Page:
OPINION: Frank Ocean and the redefining of masculinity
The metro coughed its final route back to its Vienna/George Mason University stop as a friendly handrested on my shoulder. Yo what’s up, Lauren?! Shocked to hear my name in such a busy, faceless rush, I pulled a blaring earphone from my ear.
To my surprise, the voice came from someone I’d met on campus. We spoke momentarily, and then I put my headphones back in and turned the music up. After a while, the blaring music seemed to disturb him. He asked very defensively, “Yo wait a second, are you listening to Frank Ocean?”
I agreed, praising the album for its risks and suggesting that it’d likely be nominated for Grammy and asked if he liked the album.
He responded: "Nah, he sings about dudes. I can’t rock with him." I was dismayed at his response. Just days before, he’d praised Chris Brown’s music and mocked his abuse of Rihanna as Chris simply “handling his business” and “keeping her in her place.”
Many other young males I’ve discussed Ocean with have repeated these sentiments.
When it was announced that both Brown and Ocean were nominees for the Grammys Best Urban Contemporary Album, I reveled with joy, because, finally, there was a larger playing field for multiple definitions of “urban” and the role of masculinity within those definitions.
In his letter to his first love explaining how he felt, Ocean recalled “[weeping] as the words left [his] mouth,” becausehe “could never take them back for [himself].” In the letter, he recalls the moment he realized he was in love as “malignant” and his “hopes” uncontrollable.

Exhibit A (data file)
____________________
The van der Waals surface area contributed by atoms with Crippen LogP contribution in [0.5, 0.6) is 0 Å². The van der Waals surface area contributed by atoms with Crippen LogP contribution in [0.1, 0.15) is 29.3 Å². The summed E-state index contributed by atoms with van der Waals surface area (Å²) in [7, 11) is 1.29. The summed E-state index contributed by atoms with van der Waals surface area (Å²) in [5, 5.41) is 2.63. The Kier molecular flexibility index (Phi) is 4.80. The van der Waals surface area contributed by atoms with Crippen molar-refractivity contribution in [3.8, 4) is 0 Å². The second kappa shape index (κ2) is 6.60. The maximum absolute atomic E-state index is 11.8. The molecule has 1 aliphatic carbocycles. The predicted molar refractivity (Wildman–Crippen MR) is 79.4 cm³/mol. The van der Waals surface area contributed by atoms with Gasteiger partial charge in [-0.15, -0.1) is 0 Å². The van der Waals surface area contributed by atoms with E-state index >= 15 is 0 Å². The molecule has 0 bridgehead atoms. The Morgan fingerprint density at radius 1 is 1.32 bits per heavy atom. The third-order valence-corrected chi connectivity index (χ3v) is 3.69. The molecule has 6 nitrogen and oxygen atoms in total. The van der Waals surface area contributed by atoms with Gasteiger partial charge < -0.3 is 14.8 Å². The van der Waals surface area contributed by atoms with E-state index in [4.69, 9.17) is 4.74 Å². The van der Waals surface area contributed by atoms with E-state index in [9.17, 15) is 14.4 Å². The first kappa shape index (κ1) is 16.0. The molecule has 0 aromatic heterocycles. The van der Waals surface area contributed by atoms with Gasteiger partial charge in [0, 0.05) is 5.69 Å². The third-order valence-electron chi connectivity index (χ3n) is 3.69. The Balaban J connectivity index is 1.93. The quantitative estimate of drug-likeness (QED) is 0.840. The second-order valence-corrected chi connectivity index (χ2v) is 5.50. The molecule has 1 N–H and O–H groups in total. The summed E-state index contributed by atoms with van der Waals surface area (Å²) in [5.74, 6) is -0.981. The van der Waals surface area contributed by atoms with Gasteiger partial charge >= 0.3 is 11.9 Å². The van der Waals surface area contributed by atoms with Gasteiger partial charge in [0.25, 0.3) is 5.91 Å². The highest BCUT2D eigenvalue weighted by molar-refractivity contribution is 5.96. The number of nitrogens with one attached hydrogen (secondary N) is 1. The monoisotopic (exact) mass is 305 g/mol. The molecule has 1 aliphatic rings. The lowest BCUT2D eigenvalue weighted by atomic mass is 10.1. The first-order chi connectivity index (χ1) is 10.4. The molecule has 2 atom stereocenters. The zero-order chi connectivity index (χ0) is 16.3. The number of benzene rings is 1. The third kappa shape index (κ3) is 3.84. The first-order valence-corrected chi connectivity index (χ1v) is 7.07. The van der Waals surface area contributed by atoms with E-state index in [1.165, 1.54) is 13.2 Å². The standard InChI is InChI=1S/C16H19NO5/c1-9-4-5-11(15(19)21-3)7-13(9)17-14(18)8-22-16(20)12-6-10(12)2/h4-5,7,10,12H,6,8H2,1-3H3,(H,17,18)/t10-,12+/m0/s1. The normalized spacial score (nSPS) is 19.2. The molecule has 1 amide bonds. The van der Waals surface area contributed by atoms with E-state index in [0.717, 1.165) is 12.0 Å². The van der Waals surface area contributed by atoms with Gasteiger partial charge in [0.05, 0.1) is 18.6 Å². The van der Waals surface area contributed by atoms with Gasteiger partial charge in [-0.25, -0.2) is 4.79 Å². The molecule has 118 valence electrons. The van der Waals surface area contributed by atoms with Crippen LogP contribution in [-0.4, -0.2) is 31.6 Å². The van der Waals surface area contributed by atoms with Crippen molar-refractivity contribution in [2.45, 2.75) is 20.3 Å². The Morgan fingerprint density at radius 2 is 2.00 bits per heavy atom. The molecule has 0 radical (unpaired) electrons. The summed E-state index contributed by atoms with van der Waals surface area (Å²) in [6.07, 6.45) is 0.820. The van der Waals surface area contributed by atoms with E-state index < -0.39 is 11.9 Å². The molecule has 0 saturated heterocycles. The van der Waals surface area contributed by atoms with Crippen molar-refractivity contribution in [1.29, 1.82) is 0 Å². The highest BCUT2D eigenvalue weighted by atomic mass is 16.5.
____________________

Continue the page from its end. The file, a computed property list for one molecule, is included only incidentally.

The genius of his visceral expression is that he never labeled himself; instead, he explained emotions that nearly everyone can relate to. Instantly, I was reminded of James Baldwin, who wrote crassly of his sexuality, asserting particularly in a 1961 interview with Studs Terkel, “you have to decide who you are and force the world to deal with you, not with its idea of you.”
While this peer of mine and many others who share his sentiments regard Ocean and other gay men as lesser, if not completely emasculated, I argue instead that this bold expression of self in the face of so much opposition ismasculinity in it’s typical definition of being strong and deliberate.
More importantly, however, I think Ocean’s presence has frustrated previous understandings of masculinity by demanding that they are questioned.
Many who share the same sentiments as my dear friend, who insists that it would be somehow immoral to listen to Ocean, will have to ask themselves why songs flaunting theobjectification of women are acceptable but a love ballad from a man to another man is wrong. Denying Ocean’s presence or any other aspect of his identity because of his sexuality is, I believe, born of a fear of the questions that his presence begs: how much of music is informed by definitions of masculinity, and what do these definitions say about us as listeners?
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